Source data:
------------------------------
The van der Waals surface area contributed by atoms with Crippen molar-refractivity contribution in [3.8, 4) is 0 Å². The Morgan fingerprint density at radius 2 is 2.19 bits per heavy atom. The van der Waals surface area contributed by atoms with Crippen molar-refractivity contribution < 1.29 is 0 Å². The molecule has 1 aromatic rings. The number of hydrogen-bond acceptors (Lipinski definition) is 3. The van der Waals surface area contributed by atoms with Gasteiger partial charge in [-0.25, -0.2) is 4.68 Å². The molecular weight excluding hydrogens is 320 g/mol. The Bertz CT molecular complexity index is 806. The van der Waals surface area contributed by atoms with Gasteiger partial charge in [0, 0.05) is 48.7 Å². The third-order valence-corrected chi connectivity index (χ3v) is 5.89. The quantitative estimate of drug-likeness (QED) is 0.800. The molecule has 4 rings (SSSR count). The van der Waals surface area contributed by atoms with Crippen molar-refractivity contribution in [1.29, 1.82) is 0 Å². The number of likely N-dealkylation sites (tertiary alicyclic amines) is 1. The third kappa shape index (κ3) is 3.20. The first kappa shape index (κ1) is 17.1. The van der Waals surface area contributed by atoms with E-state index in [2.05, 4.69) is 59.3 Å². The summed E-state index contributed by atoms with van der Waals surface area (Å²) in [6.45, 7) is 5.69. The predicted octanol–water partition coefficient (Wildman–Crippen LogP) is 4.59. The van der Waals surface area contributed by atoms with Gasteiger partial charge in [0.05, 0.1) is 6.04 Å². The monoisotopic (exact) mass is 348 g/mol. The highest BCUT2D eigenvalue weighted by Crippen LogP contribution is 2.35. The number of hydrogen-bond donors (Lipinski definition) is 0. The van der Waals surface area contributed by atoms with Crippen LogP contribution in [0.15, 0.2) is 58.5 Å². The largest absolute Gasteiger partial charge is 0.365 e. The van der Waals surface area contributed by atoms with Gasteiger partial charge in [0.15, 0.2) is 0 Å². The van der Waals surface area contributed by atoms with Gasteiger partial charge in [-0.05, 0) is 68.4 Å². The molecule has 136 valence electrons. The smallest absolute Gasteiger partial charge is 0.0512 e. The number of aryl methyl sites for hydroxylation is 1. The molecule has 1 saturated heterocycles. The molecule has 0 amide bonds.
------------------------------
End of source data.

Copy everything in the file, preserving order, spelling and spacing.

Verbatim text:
The van der Waals surface area contributed by atoms with Crippen molar-refractivity contribution in [3.8, 4) is 0 Å². The Morgan fingerprint density at radius 2 is 2.19 bits per heavy atom. The van der Waals surface area contributed by atoms with Crippen molar-refractivity contribution < 1.29 is 0 Å². The molecule has 1 aromatic rings. The number of hydrogen-bond acceptors (Lipinski definition) is 3. The van der Waals surface area contributed by atoms with Gasteiger partial charge in [-0.25, -0.2) is 4.68 Å². The molecular weight excluding hydrogens is 320 g/mol. The Bertz CT molecular complexity index is 806. The van der Waals surface area contributed by atoms with Gasteiger partial charge in [0, 0.05) is 48.7 Å². The third-order valence-corrected chi connectivity index (χ3v) is 5.89. The quantitative estimate of drug-likeness (QED) is 0.800. The molecule has 4 rings (SSSR count). The van der Waals surface area contributed by atoms with Crippen molar-refractivity contribution in [1.29, 1.82) is 0 Å². The number of likely N-dealkylation sites (tertiary alicyclic amines) is 1. The third kappa shape index (κ3) is 3.20. The first kappa shape index (κ1) is 17.1. The van der Waals surface area contributed by atoms with E-state index in [2.05, 4.69) is 59.3 Å². The summed E-state index contributed by atoms with van der Waals surface area (Å²) in [6.45, 7) is 5.69. The predicted octanol–water partition coefficient (Wildman–Crippen LogP) is 4.59. The van der Waals surface area contributed by atoms with Gasteiger partial charge in [0.05, 0.1) is 6.04 Å². The monoisotopic (exact) mass is 348 g/mol. The highest BCUT2D eigenvalue weighted by Crippen LogP contribution is 2.35. The number of hydrogen-bond donors (Lipinski definition) is 0. The van der Waals surface area contributed by atoms with Crippen LogP contribution in [0.15, 0.2) is 58.5 Å². The largest absolute Gasteiger partial charge is 0.365 e. The van der Waals surface area contributed by atoms with Gasteiger partial charge in [0.15, 0.2) is 0 Å². The van der Waals surface area contributed by atoms with Gasteiger partial charge in [-0.05, 0) is 68.4 Å². The molecule has 136 valence electrons. The smallest absolute Gasteiger partial charge is 0.0512 e. The number of aryl methyl sites for hydroxylation is 1. The molecule has 1 saturated heterocycles. The molecule has 0 amide bonds.